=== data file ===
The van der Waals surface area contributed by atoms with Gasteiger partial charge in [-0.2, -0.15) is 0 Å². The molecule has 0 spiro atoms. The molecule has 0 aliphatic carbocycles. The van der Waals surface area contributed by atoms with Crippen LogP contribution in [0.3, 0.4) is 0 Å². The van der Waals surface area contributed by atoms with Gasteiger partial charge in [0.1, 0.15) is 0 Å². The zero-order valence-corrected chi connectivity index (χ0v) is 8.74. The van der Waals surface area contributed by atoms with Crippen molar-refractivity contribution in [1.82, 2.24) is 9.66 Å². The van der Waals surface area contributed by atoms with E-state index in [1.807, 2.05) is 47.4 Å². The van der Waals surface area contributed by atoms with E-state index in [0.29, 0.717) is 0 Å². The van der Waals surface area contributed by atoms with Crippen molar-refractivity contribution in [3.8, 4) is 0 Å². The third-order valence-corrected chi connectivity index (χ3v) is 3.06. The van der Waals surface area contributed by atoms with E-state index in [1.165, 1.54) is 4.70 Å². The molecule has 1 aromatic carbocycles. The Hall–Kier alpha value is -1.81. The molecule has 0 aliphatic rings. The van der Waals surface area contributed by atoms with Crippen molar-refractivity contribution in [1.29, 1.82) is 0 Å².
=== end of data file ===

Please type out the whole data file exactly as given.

The van der Waals surface area contributed by atoms with Gasteiger partial charge in [-0.2, -0.15) is 0 Å². The molecule has 0 spiro atoms. The molecule has 0 aliphatic carbocycles. The van der Waals surface area contributed by atoms with Crippen LogP contribution in [0.3, 0.4) is 0 Å². The van der Waals surface area contributed by atoms with Gasteiger partial charge in [0.1, 0.15) is 0 Å². The zero-order valence-corrected chi connectivity index (χ0v) is 8.74. The van der Waals surface area contributed by atoms with Crippen molar-refractivity contribution in [1.82, 2.24) is 9.66 Å². The van der Waals surface area contributed by atoms with E-state index in [1.807, 2.05) is 47.4 Å². The van der Waals surface area contributed by atoms with E-state index in [0.29, 0.717) is 0 Å². The van der Waals surface area contributed by atoms with Crippen molar-refractivity contribution in [3.8, 4) is 0 Å². The third-order valence-corrected chi connectivity index (χ3v) is 3.06. The van der Waals surface area contributed by atoms with E-state index in [1.165, 1.54) is 4.70 Å². The molecule has 1 aromatic carbocycles. The Hall–Kier alpha value is -1.81. The molecule has 0 aliphatic rings. The van der Waals surface area contributed by atoms with Crippen molar-refractivity contribution in [1.29, 1.82) is 0 Å².